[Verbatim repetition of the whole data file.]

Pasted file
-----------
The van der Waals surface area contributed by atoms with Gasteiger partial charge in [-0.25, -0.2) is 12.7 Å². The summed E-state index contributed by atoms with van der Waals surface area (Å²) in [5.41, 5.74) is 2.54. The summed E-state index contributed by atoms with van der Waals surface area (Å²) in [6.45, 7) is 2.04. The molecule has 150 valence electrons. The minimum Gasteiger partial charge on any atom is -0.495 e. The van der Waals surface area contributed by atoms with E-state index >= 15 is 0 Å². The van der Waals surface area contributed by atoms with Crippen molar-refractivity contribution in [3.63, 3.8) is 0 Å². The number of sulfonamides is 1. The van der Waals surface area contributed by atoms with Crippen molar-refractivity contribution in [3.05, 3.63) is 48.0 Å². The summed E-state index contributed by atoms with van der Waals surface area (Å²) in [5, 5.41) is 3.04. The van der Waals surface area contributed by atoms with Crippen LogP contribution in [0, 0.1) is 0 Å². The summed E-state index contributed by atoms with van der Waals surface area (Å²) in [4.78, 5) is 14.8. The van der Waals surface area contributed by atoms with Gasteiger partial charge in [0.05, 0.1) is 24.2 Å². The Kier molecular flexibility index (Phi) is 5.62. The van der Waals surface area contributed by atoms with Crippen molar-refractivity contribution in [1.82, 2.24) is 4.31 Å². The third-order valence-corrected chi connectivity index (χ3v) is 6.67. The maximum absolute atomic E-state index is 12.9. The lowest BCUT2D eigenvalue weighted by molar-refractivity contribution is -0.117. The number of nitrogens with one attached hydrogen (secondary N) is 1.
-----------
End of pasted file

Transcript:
The van der Waals surface area contributed by atoms with Gasteiger partial charge in [-0.25, -0.2) is 12.7 Å². The summed E-state index contributed by atoms with van der Waals surface area (Å²) in [5.41, 5.74) is 2.54. The summed E-state index contributed by atoms with van der Waals surface area (Å²) in [6.45, 7) is 2.04. The molecule has 150 valence electrons. The minimum Gasteiger partial charge on any atom is -0.495 e. The van der Waals surface area contributed by atoms with E-state index >= 15 is 0 Å². The van der Waals surface area contributed by atoms with Crippen molar-refractivity contribution in [3.63, 3.8) is 0 Å². The number of sulfonamides is 1. The van der Waals surface area contributed by atoms with Crippen molar-refractivity contribution in [3.05, 3.63) is 48.0 Å². The summed E-state index contributed by atoms with van der Waals surface area (Å²) in [5, 5.41) is 3.04. The van der Waals surface area contributed by atoms with Crippen LogP contribution in [0, 0.1) is 0 Å². The summed E-state index contributed by atoms with van der Waals surface area (Å²) in [4.78, 5) is 14.8. The van der Waals surface area contributed by atoms with Gasteiger partial charge in [0.05, 0.1) is 24.2 Å². The Kier molecular flexibility index (Phi) is 5.62. The van der Waals surface area contributed by atoms with Crippen molar-refractivity contribution in [1.82, 2.24) is 4.31 Å². The third-order valence-corrected chi connectivity index (χ3v) is 6.67. The maximum absolute atomic E-state index is 12.9. The lowest BCUT2D eigenvalue weighted by molar-refractivity contribution is -0.117. The number of nitrogens with one attached hydrogen (secondary N) is 1.